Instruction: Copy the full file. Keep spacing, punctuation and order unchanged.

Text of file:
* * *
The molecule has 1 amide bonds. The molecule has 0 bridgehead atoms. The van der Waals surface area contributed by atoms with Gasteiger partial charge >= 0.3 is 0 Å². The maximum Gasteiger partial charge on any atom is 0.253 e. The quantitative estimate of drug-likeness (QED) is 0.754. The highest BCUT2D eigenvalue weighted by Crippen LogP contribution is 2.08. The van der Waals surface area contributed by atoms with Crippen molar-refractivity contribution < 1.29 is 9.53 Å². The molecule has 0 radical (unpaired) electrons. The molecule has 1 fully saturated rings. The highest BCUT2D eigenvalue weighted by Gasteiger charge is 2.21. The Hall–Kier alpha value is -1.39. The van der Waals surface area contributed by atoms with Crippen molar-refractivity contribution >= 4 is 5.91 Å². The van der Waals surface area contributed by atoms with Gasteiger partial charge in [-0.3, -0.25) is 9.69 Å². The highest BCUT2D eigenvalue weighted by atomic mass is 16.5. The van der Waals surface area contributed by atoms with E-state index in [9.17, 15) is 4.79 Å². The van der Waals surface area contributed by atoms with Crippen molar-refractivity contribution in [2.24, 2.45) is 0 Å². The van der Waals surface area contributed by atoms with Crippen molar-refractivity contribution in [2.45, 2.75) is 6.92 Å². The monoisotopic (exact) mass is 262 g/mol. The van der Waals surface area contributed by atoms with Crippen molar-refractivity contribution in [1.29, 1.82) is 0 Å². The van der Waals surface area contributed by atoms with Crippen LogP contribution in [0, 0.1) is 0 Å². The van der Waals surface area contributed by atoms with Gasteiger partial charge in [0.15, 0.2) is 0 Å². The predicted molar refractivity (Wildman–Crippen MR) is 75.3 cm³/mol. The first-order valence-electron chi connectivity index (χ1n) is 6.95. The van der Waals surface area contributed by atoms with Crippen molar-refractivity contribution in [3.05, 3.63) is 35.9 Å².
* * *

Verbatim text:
The molecule has 1 amide bonds. The molecule has 0 bridgehead atoms. The van der Waals surface area contributed by atoms with Gasteiger partial charge >= 0.3 is 0 Å². The maximum Gasteiger partial charge on any atom is 0.253 e. The quantitative estimate of drug-likeness (QED) is 0.754. The highest BCUT2D eigenvalue weighted by Crippen LogP contribution is 2.08. The van der Waals surface area contributed by atoms with Crippen molar-refractivity contribution < 1.29 is 9.53 Å². The molecule has 0 radical (unpaired) electrons. The molecule has 1 fully saturated rings. The highest BCUT2D eigenvalue weighted by Gasteiger charge is 2.21. The Hall–Kier alpha value is -1.39. The van der Waals surface area contributed by atoms with Crippen molar-refractivity contribution >= 4 is 5.91 Å². The van der Waals surface area contributed by atoms with Gasteiger partial charge in [-0.3, -0.25) is 9.69 Å². The highest BCUT2D eigenvalue weighted by atomic mass is 16.5. The van der Waals surface area contributed by atoms with E-state index in [9.17, 15) is 4.79 Å². The van der Waals surface area contributed by atoms with Crippen molar-refractivity contribution in [2.24, 2.45) is 0 Å². The van der Waals surface area contributed by atoms with Crippen molar-refractivity contribution in [2.45, 2.75) is 6.92 Å². The monoisotopic (exact) mass is 262 g/mol. The van der Waals surface area contributed by atoms with Crippen molar-refractivity contribution in [1.29, 1.82) is 0 Å². The van der Waals surface area contributed by atoms with Crippen LogP contribution in [0, 0.1) is 0 Å². The van der Waals surface area contributed by atoms with Gasteiger partial charge in [0.15, 0.2) is 0 Å². The predicted molar refractivity (Wildman–Crippen MR) is 75.3 cm³/mol. The first-order valence-electron chi connectivity index (χ1n) is 6.95. The van der Waals surface area contributed by atoms with Crippen molar-refractivity contribution in [3.05, 3.63) is 35.9 Å².